"We wanted to engage them with a sense of hopefulness that the future is long and there are a lot of choices ahead of us," she told the Thomson Reuters Foundation in a video call.

Climate anxiety - including panic attacks, insomnia, and obsessive thinking - linked to worry about the threat of environmental disaster, has become more common in young people, according to The Lancet medical journal.

This is partly linked to youth being at the forefront of climate protests, with about 1.6 million student protesters calling on their governments to urgently tackle climate change in March 2019.

While the UN Climate Change Conference (COP26) due to take place in November could accelerate moves by the world's biggest polluters to reduce climate risks, Survive the Century's creators wanted to bring ordinary people into the debate too.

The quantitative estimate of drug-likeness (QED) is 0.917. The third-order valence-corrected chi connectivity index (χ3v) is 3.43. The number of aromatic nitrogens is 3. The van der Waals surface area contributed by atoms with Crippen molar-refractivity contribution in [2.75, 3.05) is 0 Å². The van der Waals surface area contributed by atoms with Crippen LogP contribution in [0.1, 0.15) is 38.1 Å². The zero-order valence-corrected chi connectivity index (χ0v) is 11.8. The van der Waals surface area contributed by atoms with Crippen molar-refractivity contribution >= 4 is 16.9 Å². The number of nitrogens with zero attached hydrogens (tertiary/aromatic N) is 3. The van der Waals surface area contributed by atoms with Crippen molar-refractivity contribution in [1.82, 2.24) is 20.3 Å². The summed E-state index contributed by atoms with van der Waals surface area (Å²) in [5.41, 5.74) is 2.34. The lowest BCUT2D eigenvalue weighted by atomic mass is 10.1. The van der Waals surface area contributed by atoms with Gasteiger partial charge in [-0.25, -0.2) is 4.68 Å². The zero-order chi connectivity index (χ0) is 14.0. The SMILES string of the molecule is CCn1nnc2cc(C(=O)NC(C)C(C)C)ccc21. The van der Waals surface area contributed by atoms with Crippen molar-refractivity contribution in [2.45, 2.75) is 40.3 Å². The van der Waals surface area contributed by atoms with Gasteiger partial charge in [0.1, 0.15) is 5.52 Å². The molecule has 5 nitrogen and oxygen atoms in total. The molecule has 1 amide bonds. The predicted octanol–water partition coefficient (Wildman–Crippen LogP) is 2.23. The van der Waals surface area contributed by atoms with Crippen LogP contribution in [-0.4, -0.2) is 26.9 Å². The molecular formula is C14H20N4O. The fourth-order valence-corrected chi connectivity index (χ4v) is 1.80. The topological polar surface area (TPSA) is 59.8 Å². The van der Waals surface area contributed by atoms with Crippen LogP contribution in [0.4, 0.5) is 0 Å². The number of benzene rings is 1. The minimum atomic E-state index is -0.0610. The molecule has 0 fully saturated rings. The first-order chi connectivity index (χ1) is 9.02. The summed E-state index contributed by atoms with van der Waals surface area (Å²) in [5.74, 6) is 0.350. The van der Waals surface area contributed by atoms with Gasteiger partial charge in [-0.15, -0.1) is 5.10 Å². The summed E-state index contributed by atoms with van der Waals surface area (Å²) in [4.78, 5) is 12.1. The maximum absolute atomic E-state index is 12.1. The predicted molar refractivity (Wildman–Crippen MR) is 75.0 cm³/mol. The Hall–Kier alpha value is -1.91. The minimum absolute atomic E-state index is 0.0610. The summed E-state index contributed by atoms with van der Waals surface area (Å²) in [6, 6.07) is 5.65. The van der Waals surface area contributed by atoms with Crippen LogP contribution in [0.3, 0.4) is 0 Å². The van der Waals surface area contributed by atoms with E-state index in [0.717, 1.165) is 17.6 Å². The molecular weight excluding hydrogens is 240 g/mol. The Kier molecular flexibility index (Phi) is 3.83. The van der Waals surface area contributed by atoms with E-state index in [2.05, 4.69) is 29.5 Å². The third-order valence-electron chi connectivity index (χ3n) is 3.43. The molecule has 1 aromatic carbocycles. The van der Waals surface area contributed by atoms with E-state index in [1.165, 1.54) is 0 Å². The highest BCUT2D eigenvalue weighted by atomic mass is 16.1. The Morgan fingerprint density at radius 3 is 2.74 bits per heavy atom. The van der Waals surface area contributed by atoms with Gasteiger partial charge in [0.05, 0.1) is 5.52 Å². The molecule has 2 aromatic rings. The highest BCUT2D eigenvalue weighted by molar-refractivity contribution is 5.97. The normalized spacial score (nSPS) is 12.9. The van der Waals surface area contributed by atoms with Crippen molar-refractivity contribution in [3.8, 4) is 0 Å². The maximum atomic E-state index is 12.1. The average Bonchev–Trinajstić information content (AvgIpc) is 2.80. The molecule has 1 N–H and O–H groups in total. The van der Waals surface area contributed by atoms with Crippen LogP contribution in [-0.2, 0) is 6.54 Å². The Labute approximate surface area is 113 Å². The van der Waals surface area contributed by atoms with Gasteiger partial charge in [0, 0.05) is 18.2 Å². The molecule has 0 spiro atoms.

"We're used to the narrative: don't eat beef, don't fly so much and those are the choices you can make on climate change, but this game puts you in a different position," said Christopher Trisos, project lead and an environmental scientist.

The game takes players through different decision-making scenarios, based on science, from vaccine roll-outs to funding technological innovations that can help restore order or trigger anarchy.

At the end of the game, players are directed to a climate organisation near them.

Trisos has already been approached by high schools and universities interested in using the game as part of their curriculum.

Read more from Science & Technology